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Lenape Language Project will preserve tapes

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BARTLESVILLE, Okla. - The Delaware Tribe of Indians in Bartlesville, Okla., recently announced, that the Lenape Language Project has received a three-year language preservation grant from the National Science Foundation (NSF). With NSF support, James Rementer and Dr., Bruce Pearson will review and convert to digital format some 1,000 hours of tape-recorded material in the Delaware Indian language dating back to the mid-20th century. Delaware Tribal members Janifer Brown and Nicky Kay Michael are also working on the language project.

Although this language has been studied in the past and belongs to the widely studied Algonquian family, little information about the structure of the speaking members of the tribe or the public is known. The project will bring together phonetic renditions of words and phrased, sound files of the words and phrases pronounced by the last generation of native speakers, and in many cased, pictures of cultural items being named.

A reference CD that will teach some of the language basics will also be produced and made available to Delaware Tribal members as well as the general public.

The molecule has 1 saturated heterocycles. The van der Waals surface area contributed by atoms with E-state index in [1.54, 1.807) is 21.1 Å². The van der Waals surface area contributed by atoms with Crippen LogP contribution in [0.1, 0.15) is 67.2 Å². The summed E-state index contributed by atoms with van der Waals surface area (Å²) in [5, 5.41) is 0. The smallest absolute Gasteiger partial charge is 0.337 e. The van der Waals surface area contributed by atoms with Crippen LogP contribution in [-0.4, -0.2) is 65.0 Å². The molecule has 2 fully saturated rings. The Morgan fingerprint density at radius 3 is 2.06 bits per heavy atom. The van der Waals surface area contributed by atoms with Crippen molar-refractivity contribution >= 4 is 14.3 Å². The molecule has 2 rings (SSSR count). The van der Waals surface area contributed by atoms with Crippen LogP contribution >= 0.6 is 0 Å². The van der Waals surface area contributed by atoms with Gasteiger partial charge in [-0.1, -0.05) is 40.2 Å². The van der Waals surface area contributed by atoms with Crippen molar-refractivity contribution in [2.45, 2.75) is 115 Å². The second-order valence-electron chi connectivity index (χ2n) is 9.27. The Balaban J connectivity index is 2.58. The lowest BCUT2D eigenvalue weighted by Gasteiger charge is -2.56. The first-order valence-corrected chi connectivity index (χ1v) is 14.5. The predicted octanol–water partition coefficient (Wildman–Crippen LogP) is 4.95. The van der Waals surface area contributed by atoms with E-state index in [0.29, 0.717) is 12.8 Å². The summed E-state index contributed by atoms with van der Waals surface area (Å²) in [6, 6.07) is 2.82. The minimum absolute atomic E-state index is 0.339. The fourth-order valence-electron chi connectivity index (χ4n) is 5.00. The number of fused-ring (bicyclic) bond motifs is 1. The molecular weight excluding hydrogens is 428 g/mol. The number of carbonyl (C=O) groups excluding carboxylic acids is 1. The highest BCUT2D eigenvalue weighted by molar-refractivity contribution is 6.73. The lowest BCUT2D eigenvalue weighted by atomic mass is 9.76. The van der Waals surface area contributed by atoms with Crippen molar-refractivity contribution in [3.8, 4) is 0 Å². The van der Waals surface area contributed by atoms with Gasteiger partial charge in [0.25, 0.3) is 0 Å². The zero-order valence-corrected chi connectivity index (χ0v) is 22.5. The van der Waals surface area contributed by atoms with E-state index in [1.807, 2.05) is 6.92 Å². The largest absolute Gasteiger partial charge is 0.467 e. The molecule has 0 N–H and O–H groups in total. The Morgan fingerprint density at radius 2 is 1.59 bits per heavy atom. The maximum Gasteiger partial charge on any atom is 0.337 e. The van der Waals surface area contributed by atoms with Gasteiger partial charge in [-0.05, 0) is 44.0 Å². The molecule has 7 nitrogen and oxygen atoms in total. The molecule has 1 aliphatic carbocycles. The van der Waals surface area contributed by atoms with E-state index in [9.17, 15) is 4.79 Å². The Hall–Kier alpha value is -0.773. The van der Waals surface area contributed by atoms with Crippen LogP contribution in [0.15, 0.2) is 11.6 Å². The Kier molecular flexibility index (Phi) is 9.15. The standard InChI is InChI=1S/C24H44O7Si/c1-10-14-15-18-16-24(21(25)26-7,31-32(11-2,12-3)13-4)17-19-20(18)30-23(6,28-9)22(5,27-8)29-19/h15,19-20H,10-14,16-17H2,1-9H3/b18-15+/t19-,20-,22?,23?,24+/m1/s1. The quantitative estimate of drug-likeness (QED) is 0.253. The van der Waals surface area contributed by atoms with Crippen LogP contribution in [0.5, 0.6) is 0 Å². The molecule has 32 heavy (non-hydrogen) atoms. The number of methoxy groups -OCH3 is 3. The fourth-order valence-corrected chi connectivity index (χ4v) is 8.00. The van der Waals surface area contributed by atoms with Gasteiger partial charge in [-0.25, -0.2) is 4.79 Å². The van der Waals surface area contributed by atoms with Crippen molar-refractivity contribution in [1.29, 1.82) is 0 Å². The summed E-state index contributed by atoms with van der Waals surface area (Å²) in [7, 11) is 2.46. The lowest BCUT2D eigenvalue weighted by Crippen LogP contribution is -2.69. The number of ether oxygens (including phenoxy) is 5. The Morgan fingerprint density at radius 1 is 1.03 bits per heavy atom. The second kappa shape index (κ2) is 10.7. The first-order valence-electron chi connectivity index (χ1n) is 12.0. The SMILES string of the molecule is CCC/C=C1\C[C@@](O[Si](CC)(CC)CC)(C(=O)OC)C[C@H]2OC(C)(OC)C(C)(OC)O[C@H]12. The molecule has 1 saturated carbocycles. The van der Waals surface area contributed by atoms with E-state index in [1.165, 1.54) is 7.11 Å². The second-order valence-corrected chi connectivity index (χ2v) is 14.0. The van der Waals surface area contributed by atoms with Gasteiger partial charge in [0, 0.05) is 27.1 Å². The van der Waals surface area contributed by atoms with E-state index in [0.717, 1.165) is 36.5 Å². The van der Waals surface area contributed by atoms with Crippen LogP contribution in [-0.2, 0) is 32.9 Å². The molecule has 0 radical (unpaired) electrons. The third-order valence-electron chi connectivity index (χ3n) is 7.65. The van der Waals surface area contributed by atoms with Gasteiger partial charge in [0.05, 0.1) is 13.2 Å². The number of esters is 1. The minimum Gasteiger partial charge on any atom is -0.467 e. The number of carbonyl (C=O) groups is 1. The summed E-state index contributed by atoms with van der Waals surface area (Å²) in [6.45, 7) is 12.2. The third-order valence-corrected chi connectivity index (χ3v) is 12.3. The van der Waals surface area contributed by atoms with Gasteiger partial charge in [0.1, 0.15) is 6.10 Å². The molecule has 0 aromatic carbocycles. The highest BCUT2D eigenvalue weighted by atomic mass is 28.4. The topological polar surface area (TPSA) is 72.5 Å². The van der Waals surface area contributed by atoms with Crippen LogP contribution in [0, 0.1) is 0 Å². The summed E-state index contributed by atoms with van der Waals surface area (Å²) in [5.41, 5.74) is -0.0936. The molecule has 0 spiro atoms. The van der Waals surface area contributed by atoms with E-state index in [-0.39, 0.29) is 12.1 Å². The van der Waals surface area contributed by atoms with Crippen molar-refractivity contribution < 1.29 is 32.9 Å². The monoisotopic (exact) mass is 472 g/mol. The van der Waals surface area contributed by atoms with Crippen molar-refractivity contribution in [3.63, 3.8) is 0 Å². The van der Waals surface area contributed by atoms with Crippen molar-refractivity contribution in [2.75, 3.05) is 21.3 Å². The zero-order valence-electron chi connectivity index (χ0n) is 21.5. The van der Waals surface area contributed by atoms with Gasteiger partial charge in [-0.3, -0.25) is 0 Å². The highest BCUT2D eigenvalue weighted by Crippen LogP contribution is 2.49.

In addition to the importance of the project to the 11,000 members of the Oklahoma-based Delaware tribe, the language is historically important. It was once spoken over an area of almost 25,000 square miles, including all of New Jersey, eastern Pennsylvania, northern Delaware and southeastern New York. It was also significant as the language used between the Lenape and the early Dutch, Swedish, and English settlers in the area. It was the medium used to deal with William Penn when he established the Pennsylvania colony in the 17th century.

The importance of Lenape continued through the period of American independence and westward expansion to the end of the 19th century. The language remained in use in Oklahoma through the 20th century and survived in the memory of 98-year-old Ceremonial Chief Edward Leonard Thompson, until the last day of August 2002, when he passed away.

Some middle-aged tribal members have a partial command of the language as do a few scholars who have studied the language. Chief Ketchum and James Rementer have both worked to help preserve the language. In 1992, they began sponsoring Lenape language classes through the Culture Preservation Committee of the Delaware Tribe. It was taught by the late Lucy Parks Blalock, a fluent speaker of Lenape.

"The storage format developed for preservation of the materials will facilitate efforts of the Delaware tribe to create language teaching materials," Chief Ketchum added. This documentation will also support the work of tribal members and linguists in researching narratives contained in the material and in preparing English translations and/or bilingual editions of Delaware texts.

For more information about the Lenape Language Program or Delaware tribe of Indians, contact James Rementer at (918) 336-5272, Ext. 503.